Evans Outdoor Adventures

Backpacking Utah’s Neon & Choprock Canyons Day 2, April 2017

Unique pothole arches, stunning canyons, narrows, and rock art—Utah’s Escalante River at its finest

Distance: 22.5 miles round trip for the three day backpack described here    

Type: out and back

Difficulty: moderate with 1,200′ elevation loss from Egypt to Escalante River, numerous river crossings for the route described here

Best season: spring and fall

Day two of our Neon and Choprock canyons backpack. While planning our trip, I fully anticipated that Neon Canyon and Golden Cathedral on day one would be the highlight of our trip—I was wrong. What we would see in Choprock Canyon on day two exceeded all my expectations. In fact, by the end of the day Jason would state, “this is the most beautiful thing I’ve seen in Utah”.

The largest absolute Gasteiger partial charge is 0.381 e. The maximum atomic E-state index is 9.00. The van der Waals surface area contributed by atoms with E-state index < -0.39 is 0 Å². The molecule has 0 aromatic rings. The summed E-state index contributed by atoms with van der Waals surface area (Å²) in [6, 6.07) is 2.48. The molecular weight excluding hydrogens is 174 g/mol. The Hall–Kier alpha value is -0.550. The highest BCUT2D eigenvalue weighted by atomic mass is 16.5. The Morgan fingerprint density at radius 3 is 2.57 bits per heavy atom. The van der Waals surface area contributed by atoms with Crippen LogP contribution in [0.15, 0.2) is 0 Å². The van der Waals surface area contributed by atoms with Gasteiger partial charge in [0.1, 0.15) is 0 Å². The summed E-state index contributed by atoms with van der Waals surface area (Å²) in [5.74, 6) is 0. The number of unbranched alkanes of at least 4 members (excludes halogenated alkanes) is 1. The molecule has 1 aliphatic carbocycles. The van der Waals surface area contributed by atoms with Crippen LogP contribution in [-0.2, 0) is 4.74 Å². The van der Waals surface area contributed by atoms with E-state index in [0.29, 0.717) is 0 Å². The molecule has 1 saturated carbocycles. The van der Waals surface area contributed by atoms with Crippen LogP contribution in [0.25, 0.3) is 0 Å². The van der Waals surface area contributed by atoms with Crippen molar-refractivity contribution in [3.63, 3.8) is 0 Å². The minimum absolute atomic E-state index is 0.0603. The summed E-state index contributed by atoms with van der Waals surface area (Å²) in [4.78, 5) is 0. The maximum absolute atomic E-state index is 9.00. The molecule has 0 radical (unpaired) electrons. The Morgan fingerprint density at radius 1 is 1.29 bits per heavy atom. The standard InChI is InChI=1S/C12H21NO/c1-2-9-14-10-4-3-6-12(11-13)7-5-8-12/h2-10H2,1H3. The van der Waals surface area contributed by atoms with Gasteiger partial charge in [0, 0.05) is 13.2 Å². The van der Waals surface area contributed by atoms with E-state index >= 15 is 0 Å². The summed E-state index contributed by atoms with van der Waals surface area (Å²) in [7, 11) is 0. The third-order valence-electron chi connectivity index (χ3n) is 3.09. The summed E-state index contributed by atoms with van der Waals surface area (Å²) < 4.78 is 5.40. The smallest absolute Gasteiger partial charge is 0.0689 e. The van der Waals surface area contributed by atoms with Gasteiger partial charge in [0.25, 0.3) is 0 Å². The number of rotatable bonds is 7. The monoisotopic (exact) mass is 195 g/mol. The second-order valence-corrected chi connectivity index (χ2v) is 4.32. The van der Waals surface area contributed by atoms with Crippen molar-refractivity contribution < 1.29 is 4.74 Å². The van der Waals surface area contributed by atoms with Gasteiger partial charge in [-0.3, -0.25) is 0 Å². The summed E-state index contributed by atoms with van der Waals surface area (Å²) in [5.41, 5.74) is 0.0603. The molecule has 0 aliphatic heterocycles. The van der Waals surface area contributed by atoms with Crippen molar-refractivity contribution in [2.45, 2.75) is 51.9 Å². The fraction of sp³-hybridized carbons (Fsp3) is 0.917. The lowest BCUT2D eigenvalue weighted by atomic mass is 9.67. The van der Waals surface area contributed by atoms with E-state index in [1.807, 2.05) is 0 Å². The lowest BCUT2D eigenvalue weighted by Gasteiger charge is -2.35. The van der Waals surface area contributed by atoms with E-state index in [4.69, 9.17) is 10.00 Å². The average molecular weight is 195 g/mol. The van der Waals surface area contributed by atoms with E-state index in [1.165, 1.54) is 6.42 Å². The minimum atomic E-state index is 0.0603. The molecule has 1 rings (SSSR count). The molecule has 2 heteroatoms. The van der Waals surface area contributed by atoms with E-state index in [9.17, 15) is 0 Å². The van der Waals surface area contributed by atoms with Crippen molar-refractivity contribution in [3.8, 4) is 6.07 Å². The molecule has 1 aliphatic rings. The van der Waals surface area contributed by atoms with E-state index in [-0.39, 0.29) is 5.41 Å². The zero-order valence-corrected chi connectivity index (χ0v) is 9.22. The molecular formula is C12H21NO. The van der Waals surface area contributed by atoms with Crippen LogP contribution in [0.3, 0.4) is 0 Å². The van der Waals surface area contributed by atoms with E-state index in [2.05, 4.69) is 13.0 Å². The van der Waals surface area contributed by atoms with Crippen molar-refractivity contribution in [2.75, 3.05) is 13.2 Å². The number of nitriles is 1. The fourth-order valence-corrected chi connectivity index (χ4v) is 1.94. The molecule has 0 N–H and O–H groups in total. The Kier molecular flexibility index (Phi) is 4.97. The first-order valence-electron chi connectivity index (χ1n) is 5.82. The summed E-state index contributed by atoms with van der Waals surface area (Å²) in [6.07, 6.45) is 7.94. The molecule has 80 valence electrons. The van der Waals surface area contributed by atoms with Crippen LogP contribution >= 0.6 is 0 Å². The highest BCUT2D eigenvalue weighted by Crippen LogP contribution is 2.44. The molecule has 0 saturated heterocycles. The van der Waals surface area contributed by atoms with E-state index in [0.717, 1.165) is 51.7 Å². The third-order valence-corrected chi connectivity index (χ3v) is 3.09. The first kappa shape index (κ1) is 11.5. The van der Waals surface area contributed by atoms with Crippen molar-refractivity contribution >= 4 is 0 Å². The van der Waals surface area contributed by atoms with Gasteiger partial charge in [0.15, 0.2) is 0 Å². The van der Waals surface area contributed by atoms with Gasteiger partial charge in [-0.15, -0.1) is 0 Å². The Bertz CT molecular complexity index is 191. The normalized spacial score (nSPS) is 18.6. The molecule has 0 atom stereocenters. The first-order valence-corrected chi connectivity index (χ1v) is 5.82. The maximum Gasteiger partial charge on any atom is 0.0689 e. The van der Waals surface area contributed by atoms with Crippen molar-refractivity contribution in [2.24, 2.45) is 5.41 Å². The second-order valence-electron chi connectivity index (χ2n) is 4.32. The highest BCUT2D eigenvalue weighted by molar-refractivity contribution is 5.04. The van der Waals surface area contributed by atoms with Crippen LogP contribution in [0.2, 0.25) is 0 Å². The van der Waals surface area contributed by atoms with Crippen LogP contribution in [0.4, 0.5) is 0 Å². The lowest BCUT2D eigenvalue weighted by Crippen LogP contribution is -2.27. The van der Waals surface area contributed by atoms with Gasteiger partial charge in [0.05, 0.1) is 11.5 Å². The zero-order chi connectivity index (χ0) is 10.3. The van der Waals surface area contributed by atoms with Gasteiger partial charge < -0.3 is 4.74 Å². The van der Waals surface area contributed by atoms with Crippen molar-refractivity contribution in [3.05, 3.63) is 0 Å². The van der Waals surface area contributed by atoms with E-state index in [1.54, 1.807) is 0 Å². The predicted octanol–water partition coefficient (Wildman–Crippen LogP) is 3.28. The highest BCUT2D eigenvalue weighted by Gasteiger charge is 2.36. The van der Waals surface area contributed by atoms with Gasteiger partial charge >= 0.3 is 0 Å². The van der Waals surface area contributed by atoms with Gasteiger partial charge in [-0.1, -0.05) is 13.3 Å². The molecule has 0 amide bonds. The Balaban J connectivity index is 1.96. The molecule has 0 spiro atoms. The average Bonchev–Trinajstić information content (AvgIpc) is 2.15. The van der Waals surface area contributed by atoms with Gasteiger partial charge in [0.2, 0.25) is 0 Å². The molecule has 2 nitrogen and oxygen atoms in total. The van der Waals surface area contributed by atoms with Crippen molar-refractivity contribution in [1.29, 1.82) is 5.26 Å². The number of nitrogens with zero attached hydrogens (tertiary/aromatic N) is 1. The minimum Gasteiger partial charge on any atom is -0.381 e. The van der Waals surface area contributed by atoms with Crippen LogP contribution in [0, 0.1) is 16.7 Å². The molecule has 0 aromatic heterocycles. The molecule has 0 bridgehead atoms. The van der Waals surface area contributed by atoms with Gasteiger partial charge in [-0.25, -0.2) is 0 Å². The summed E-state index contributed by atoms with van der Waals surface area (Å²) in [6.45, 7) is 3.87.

Choprock Canyon narrows

As usual, Jason and I were awake well before dawn. Apparently the ability to sleep past 4:00 a.m. disappears with age. We had coffee and breakfast under the stars on a cool 36 degree morning. Lisa and Yvonne joined us after daylight. Poor Yvonne looked rough—I had recovered from my migraine, but unfortunately it was her turn. She decided to stay back at camp while Lisa, Jason, and I explored Choprock Canyon. I had been enjoying Yvonne’s company, but I certainly understood.

Lisa, Jason, and I left camp around 8:00. It was a beautiful morning and we were excited about the adventure ahead. Just past camp, we made the first of three Escalante River crossings. The river was nether-region deep and it was a near vertical climb up onto the far bank. I don’t think Lisa or I could have made it ashore on our own. Fortunately we had Jason to help pull us up onto dry land. We turned north (upstream) and caught a nice hiker trail that ran along the cliffs.

early morning in the Escalante River Canyon

At about a mile up the Escalante, we made our second river crossing (to the west shore) and shortly after crossed back to the east shore where we found the confluence with Choprock Canyon. The canyon was broad here and there was a little stream flowing.

entering Choprock Canyon